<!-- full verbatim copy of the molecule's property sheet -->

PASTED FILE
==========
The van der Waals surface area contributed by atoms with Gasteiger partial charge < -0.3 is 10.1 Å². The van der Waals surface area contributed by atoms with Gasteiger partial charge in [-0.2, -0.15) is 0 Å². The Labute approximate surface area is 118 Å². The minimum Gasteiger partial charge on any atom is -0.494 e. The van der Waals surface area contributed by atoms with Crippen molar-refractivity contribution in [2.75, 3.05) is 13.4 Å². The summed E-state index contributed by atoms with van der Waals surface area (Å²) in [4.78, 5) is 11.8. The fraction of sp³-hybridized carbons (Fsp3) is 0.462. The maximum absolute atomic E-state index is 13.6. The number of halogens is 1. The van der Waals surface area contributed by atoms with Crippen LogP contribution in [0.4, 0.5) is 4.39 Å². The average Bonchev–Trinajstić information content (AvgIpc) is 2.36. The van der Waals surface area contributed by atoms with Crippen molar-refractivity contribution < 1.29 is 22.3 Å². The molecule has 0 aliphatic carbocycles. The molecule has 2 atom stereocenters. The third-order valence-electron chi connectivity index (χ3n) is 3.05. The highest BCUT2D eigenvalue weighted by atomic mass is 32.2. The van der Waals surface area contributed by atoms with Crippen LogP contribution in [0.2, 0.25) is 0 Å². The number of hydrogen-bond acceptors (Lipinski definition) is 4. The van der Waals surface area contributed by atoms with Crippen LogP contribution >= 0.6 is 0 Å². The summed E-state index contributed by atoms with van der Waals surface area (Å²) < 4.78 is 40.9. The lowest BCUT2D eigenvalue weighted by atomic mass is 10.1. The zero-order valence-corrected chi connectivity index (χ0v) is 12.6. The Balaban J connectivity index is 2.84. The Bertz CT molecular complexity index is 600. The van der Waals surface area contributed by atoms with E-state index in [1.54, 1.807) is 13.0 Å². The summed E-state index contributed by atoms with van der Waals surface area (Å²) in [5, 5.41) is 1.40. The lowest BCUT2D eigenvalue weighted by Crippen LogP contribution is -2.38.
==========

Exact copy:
The van der Waals surface area contributed by atoms with Gasteiger partial charge < -0.3 is 10.1 Å². The van der Waals surface area contributed by atoms with Gasteiger partial charge in [-0.2, -0.15) is 0 Å². The Labute approximate surface area is 118 Å². The minimum Gasteiger partial charge on any atom is -0.494 e. The van der Waals surface area contributed by atoms with Crippen molar-refractivity contribution in [2.75, 3.05) is 13.4 Å². The summed E-state index contributed by atoms with van der Waals surface area (Å²) in [4.78, 5) is 11.8. The fraction of sp³-hybridized carbons (Fsp3) is 0.462. The maximum absolute atomic E-state index is 13.6. The number of halogens is 1. The van der Waals surface area contributed by atoms with Crippen LogP contribution in [0.4, 0.5) is 4.39 Å². The average Bonchev–Trinajstić information content (AvgIpc) is 2.36. The van der Waals surface area contributed by atoms with Crippen molar-refractivity contribution < 1.29 is 22.3 Å². The molecule has 0 aliphatic carbocycles. The molecule has 2 atom stereocenters. The third-order valence-electron chi connectivity index (χ3n) is 3.05. The highest BCUT2D eigenvalue weighted by atomic mass is 32.2. The van der Waals surface area contributed by atoms with Crippen LogP contribution in [0.2, 0.25) is 0 Å². The number of hydrogen-bond acceptors (Lipinski definition) is 4. The van der Waals surface area contributed by atoms with Crippen LogP contribution >= 0.6 is 0 Å². The summed E-state index contributed by atoms with van der Waals surface area (Å²) < 4.78 is 40.9. The lowest BCUT2D eigenvalue weighted by atomic mass is 10.1. The zero-order valence-corrected chi connectivity index (χ0v) is 12.6. The Balaban J connectivity index is 2.84. The Bertz CT molecular complexity index is 600. The van der Waals surface area contributed by atoms with E-state index in [1.54, 1.807) is 13.0 Å². The summed E-state index contributed by atoms with van der Waals surface area (Å²) in [5, 5.41) is 1.40. The lowest BCUT2D eigenvalue weighted by Crippen LogP contribution is -2.38.